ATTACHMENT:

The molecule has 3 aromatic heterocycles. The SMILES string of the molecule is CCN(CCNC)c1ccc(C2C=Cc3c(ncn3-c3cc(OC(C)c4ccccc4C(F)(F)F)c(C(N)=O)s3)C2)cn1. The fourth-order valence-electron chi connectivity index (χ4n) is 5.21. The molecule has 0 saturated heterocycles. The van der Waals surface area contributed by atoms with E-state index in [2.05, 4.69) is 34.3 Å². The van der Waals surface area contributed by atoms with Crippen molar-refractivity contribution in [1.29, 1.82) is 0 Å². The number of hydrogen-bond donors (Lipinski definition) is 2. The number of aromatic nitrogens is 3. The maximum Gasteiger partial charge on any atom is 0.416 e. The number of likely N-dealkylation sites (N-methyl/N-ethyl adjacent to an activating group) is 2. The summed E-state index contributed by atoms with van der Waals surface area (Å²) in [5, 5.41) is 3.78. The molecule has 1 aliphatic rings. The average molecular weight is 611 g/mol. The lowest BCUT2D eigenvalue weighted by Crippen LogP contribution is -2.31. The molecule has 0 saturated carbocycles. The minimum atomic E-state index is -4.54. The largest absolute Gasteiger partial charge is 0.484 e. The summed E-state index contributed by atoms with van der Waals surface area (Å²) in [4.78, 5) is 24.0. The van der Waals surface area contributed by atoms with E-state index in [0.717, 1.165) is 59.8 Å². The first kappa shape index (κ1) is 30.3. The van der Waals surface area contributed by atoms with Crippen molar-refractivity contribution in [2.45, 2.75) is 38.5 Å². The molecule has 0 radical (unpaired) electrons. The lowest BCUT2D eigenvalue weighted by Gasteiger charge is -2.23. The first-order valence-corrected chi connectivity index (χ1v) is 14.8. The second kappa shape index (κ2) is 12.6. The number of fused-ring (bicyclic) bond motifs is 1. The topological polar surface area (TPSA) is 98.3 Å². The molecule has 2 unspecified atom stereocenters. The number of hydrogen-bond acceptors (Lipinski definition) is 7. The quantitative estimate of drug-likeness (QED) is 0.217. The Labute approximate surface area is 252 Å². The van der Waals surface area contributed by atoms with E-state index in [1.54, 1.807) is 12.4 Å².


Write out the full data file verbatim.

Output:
The molecule has 3 aromatic heterocycles. The SMILES string of the molecule is CCN(CCNC)c1ccc(C2C=Cc3c(ncn3-c3cc(OC(C)c4ccccc4C(F)(F)F)c(C(N)=O)s3)C2)cn1. The fourth-order valence-electron chi connectivity index (χ4n) is 5.21. The molecule has 0 saturated heterocycles. The van der Waals surface area contributed by atoms with E-state index in [2.05, 4.69) is 34.3 Å². The van der Waals surface area contributed by atoms with Crippen molar-refractivity contribution in [1.29, 1.82) is 0 Å². The number of hydrogen-bond donors (Lipinski definition) is 2. The number of aromatic nitrogens is 3. The maximum Gasteiger partial charge on any atom is 0.416 e. The number of likely N-dealkylation sites (N-methyl/N-ethyl adjacent to an activating group) is 2. The summed E-state index contributed by atoms with van der Waals surface area (Å²) in [5, 5.41) is 3.78. The molecule has 1 aliphatic rings. The average molecular weight is 611 g/mol. The lowest BCUT2D eigenvalue weighted by Crippen LogP contribution is -2.31. The molecule has 0 saturated carbocycles. The minimum atomic E-state index is -4.54. The largest absolute Gasteiger partial charge is 0.484 e. The summed E-state index contributed by atoms with van der Waals surface area (Å²) in [4.78, 5) is 24.0. The van der Waals surface area contributed by atoms with E-state index in [0.717, 1.165) is 59.8 Å². The first kappa shape index (κ1) is 30.3. The van der Waals surface area contributed by atoms with Crippen molar-refractivity contribution in [2.45, 2.75) is 38.5 Å². The molecule has 0 radical (unpaired) electrons. The lowest BCUT2D eigenvalue weighted by Gasteiger charge is -2.23. The first-order valence-corrected chi connectivity index (χ1v) is 14.8. The second kappa shape index (κ2) is 12.6. The number of fused-ring (bicyclic) bond motifs is 1. The topological polar surface area (TPSA) is 98.3 Å². The molecule has 2 unspecified atom stereocenters. The number of hydrogen-bond acceptors (Lipinski definition) is 7. The quantitative estimate of drug-likeness (QED) is 0.217. The Labute approximate surface area is 252 Å². The van der Waals surface area contributed by atoms with E-state index in [1.54, 1.807) is 12.4 Å².